Disregarding for now business cycle movements and changes in health status, per capita income depends on two factors: average productivity per person employed and the fraction of the population employed. Productivity, measured as net national product per person employed, grew at 1.56 percent per year over the 1960–2010 period. During the same period, workers as a fraction of the population grew at 0.31 percent per year owing to demographic change, a sharp expansion in the supply of women’s labor, and changes in the supply of men’s labor. Taken together, these generated growth in output per capita of 1.88 percent per year (Table 2-1).
The committee’s projections indicate that the fraction of the population in the workforce will decline by about 0.24 percent per year over the period 2010–2030 as the baby boomers retire, and then decline much more slowly at 0.02 percent per year for the next two decades, 2030–2050. Thus, if productivity continues to grow at its recent rate of 1.56 percent per year, output per capita will grow much more slowly, at only 1.32 percent per year, from 2010 to 2030, followed by growth at 1.54 percent from 2030 to 2050. So population aging will tend to slow the growth in income per capita by about 0.55 percentage points per year over the next two decades relative to past growth since 1960. But this calculation reflects only the changes in the labor force as a share of population and ignores the subtler effects of the aging of the labor force itself and the effect of population aging on the consumption side as the proportion of higher-consuming older persons rises.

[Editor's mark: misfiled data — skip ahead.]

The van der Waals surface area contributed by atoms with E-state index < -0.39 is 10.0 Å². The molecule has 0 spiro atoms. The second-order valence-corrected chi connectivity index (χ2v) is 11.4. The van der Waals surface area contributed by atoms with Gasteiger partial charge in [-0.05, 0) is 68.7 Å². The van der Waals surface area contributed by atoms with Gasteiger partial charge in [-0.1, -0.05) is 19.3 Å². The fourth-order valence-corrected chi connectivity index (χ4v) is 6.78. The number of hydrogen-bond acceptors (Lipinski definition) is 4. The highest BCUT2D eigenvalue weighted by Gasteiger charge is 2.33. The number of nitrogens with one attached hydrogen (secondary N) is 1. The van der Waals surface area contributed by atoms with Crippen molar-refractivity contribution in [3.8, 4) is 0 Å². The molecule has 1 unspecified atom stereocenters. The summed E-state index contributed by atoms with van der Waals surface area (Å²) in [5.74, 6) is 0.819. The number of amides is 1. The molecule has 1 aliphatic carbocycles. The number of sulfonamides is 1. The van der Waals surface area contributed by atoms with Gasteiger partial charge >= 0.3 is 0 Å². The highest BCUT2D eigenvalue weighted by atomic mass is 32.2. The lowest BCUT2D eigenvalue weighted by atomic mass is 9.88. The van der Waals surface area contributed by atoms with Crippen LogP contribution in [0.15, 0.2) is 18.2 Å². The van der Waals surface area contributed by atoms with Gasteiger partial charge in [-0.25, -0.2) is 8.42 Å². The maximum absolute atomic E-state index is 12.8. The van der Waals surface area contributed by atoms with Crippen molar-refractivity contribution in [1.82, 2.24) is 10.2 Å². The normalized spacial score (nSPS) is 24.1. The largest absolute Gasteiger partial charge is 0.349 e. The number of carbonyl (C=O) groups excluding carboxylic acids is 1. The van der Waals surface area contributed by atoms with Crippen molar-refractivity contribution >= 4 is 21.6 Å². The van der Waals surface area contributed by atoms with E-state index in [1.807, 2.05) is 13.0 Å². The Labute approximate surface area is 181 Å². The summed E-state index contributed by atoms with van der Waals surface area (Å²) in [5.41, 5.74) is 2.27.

The weighted support ratio takes into account these additional effects of future population aging. It is the ratio of the hypothetical labor supplied by the population to consumption by the population, assuming that per capita labor income and consumption at each age remain the same as they
3It is also important to acknowledge the post-2008 decline in housing prices. While the decline has left many households with much lower housing equity than they expected to have, it is not clear whether this will translate into a major long-term macroeconomic effect. Also unclear is whether housing’s contribution to personal assets or consumption is changing because of the aging of the U.S. population. The committee does not believe there is evidence that the value of housing will decline because of demographic-related shifts in household composition.
TABLE 2-1 Average Annual Growth Rate in Output and Workers in Three Time Periods
|Period||Output per Worker (% per year)||Workers per Population (% per year)||Output per Population (% per year)|
SOURCES: Output is net national product from the Bureau of Economic Analysis (BEA). Workers are persons engaged from the BEA. Hours worked per worker are from the Congressional Budget Office (2012, Table 2.3). Labor force and population from projections made by the committee (see Appendix A).
The projected weighted support ratio falls by 12 percent from 2010 to 2050. Accordingly, if consumers relied solely on labor income, consumption would be 12 percent lower in 2050 (than if there were no population aging) and would therefore decline by 0.33 percent per year over that 40-year period. It is likely that the economy will experience rising productivity during this period. Suppose that productivity growth continues at its average annual rate over the past half century, 1.56 percent. Even with the declining weighted support ratio, consumption would still be expected to rise at around 1.2 percent per year (i.e., 1.56–0.33 percent per year). In other words, the committee expects that average living standards will continue to rise over the coming decades, but that population aging will make the rise somewhat slower than would otherwise be expected.